The first time I ever weighed myself, the scale read 125 pounds.
I was twelve years old and beginning to notice that I didn’t look like everybody else. I wasn’t very overweight — more “rounded” than anything. I was tall for my age, and active in dance and softball. I was fine.
Yet, I was horrified at the number. I always assumed I was less than 100 pounds, because 100 was a huge, gigantic number. Only grown-ups could weigh more than that! And I wasn’t just a little over — I was a lot.
That year, I went on my first diet. I’d seen my mother on Weight Watchers over the years, and our house had already switched from whole to skim milk; from regular to Diet Coke. I knew about food diaries and weight logs and I figured I could do that. I carefully wrote out my first food plan in the back of a black and white composition book.
I’ve always been a perfectionist, and tended to throw myself full force into new things. I determined that if less food was good, even less would be better, and I always wanted to be better. I distinctly recall eating a small dish of Splenda for an afternoon snack. This was a fabulous idea of mine that didn’t cost me any calories in my composition book.
Luckily, I was so proud of my progress that I bragged to my mother that I’d eaten only 500 calories the day before. She was horrified. She started giving me her Weight Watchers literature, and trying to teach me about nutrition, and minimum daily calorie requirements. That’s the last thing I remember about that diet — I believe I lost interest. I don’t even remember if I lost any weight, but I’m sure I did.
Over the next 20 years, I embarked on many different diets and “lifestyle changes,” all in pursuit of smaller jeans and looking like everyone else. None of them lasted, of course. I could never stay motivated for long enough to really make a difference . . . until 2013. That was the year my cardiologist said that if I lost 18 pounds, she would give me approval to start trying to get pregnant.
I’ve wanted to be a mother my entire life, but always worried about my heart condition and whether I would be able to conceive. Finally, my chance was right in front of me. Finally, I had a real reason to lose weight. This wasn’t about the size on the label on my pants or how I felt in a bathing suit. This was about the chance to create life.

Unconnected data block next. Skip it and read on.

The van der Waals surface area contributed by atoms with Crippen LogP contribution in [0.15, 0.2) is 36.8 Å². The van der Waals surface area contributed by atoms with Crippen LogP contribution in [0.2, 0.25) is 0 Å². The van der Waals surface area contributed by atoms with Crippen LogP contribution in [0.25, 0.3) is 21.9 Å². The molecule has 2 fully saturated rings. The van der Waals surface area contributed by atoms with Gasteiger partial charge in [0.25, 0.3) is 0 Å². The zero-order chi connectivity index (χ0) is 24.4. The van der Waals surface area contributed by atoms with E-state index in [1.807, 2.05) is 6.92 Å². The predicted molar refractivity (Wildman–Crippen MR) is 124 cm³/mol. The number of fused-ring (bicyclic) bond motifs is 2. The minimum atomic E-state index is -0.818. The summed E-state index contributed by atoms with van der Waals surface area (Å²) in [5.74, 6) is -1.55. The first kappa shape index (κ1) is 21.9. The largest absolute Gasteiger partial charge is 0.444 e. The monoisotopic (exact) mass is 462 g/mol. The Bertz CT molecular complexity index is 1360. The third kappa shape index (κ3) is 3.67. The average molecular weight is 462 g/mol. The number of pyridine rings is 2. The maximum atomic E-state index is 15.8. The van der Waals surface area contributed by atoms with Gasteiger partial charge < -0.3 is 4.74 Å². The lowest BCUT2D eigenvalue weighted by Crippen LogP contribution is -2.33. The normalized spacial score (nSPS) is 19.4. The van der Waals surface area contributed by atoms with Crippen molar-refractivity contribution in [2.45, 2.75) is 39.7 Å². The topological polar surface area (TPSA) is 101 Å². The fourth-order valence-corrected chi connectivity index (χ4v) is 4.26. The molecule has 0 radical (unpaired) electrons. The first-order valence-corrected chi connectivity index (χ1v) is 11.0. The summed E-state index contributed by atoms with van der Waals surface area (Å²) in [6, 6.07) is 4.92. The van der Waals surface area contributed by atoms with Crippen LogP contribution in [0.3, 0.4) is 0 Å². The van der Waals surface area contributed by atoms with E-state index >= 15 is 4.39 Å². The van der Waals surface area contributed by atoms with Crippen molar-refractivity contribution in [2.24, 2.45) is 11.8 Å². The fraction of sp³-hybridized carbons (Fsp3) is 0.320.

I joined a Weight Watchers group and found a wonderful leader. Over the next six months, I lost 25 pounds. I was exercising almost every morning and watching my food intake. I had my eyes on a real prize this time — motherhood. When I walked back into my cardiologist’s office, I was so proud of myself. For once, I couldn’t wait to jump on the scale.
I got the go-ahead and became pregnant the very first month we tried. I kept up with my exercise routine, and managed to keep my blood pressure down and my blood sugar in control. I was doing yoga until my 9th month. It was a surprisingly healthy pregnancy!
When my baby was born, everything went out the window. I was grabbing protein bars while nursing at 3 a.m., just trying to get by. I couldn’t have cared less about losing the baby weight. I managed to maintain for the first year at least, but winter came and my weight began creeping up. I half-heartedly tried to get back on track, but I could not find the motivation anywhere. As a stay-at-home mom, I could go entire days without looking in a mirror. What did I care about my waistline?
What was the deciding factor in turning things around? Another possible baby, of course. It seems the only way to motivate me to lose weight is to promise me a pregnancy afterwards. I am back in the game, trying to slim down before we try for Baby #2.
After that? Maybe this will just be how much I weigh. As the years pass and I learn more about myself and what is important to me, it gets harder to devote mental energy to dieting. I would rather aim to eat well enough to set a good example for my kid and exercise enough to chase after her. That seems like enough to me, no matter what I weigh.